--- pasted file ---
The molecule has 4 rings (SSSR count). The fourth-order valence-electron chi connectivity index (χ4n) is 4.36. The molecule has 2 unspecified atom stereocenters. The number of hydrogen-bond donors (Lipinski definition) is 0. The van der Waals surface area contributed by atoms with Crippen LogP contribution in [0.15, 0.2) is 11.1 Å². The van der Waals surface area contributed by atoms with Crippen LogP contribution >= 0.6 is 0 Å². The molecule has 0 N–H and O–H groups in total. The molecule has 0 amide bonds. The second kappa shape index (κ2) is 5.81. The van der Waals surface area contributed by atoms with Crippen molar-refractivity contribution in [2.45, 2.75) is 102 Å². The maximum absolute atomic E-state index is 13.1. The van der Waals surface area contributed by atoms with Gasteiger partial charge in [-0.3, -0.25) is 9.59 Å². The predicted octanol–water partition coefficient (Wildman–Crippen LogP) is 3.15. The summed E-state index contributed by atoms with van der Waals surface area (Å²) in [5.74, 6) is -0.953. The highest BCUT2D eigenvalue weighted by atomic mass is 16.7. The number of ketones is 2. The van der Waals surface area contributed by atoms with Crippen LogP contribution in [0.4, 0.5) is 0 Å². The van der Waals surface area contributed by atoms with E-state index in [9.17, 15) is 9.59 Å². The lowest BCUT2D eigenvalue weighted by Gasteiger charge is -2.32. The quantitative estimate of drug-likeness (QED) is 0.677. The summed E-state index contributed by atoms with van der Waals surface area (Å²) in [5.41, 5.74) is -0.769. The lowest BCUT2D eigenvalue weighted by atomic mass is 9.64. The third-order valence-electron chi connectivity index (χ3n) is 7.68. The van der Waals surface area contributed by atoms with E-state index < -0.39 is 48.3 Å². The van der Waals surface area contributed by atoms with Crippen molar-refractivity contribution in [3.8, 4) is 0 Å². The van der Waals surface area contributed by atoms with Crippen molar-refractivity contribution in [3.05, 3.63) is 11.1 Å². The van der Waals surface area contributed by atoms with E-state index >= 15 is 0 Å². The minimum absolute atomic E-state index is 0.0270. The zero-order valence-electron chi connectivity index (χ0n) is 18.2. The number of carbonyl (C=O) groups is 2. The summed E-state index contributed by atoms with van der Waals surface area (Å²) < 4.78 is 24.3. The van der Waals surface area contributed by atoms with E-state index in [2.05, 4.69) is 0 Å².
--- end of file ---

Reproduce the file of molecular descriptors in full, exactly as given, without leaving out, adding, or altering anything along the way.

The molecule has 4 rings (SSSR count). The fourth-order valence-electron chi connectivity index (χ4n) is 4.36. The molecule has 2 unspecified atom stereocenters. The number of hydrogen-bond donors (Lipinski definition) is 0. The van der Waals surface area contributed by atoms with Crippen LogP contribution in [0.15, 0.2) is 11.1 Å². The van der Waals surface area contributed by atoms with Crippen LogP contribution >= 0.6 is 0 Å². The molecule has 0 N–H and O–H groups in total. The molecule has 0 amide bonds. The second kappa shape index (κ2) is 5.81. The van der Waals surface area contributed by atoms with Crippen molar-refractivity contribution in [2.45, 2.75) is 102 Å². The maximum absolute atomic E-state index is 13.1. The van der Waals surface area contributed by atoms with Gasteiger partial charge in [-0.3, -0.25) is 9.59 Å². The predicted octanol–water partition coefficient (Wildman–Crippen LogP) is 3.15. The summed E-state index contributed by atoms with van der Waals surface area (Å²) in [5.74, 6) is -0.953. The highest BCUT2D eigenvalue weighted by atomic mass is 16.7. The number of ketones is 2. The van der Waals surface area contributed by atoms with Crippen LogP contribution in [0.4, 0.5) is 0 Å². The van der Waals surface area contributed by atoms with E-state index in [9.17, 15) is 9.59 Å². The lowest BCUT2D eigenvalue weighted by Gasteiger charge is -2.32. The quantitative estimate of drug-likeness (QED) is 0.677. The summed E-state index contributed by atoms with van der Waals surface area (Å²) in [5.41, 5.74) is -0.769. The lowest BCUT2D eigenvalue weighted by atomic mass is 9.64. The third-order valence-electron chi connectivity index (χ3n) is 7.68. The van der Waals surface area contributed by atoms with E-state index < -0.39 is 48.3 Å². The van der Waals surface area contributed by atoms with Crippen molar-refractivity contribution in [3.8, 4) is 0 Å². The van der Waals surface area contributed by atoms with Crippen molar-refractivity contribution in [3.05, 3.63) is 11.1 Å². The van der Waals surface area contributed by atoms with E-state index >= 15 is 0 Å². The minimum absolute atomic E-state index is 0.0270. The zero-order valence-electron chi connectivity index (χ0n) is 18.2. The number of carbonyl (C=O) groups is 2. The summed E-state index contributed by atoms with van der Waals surface area (Å²) < 4.78 is 24.3. The van der Waals surface area contributed by atoms with E-state index in [2.05, 4.69) is 0 Å².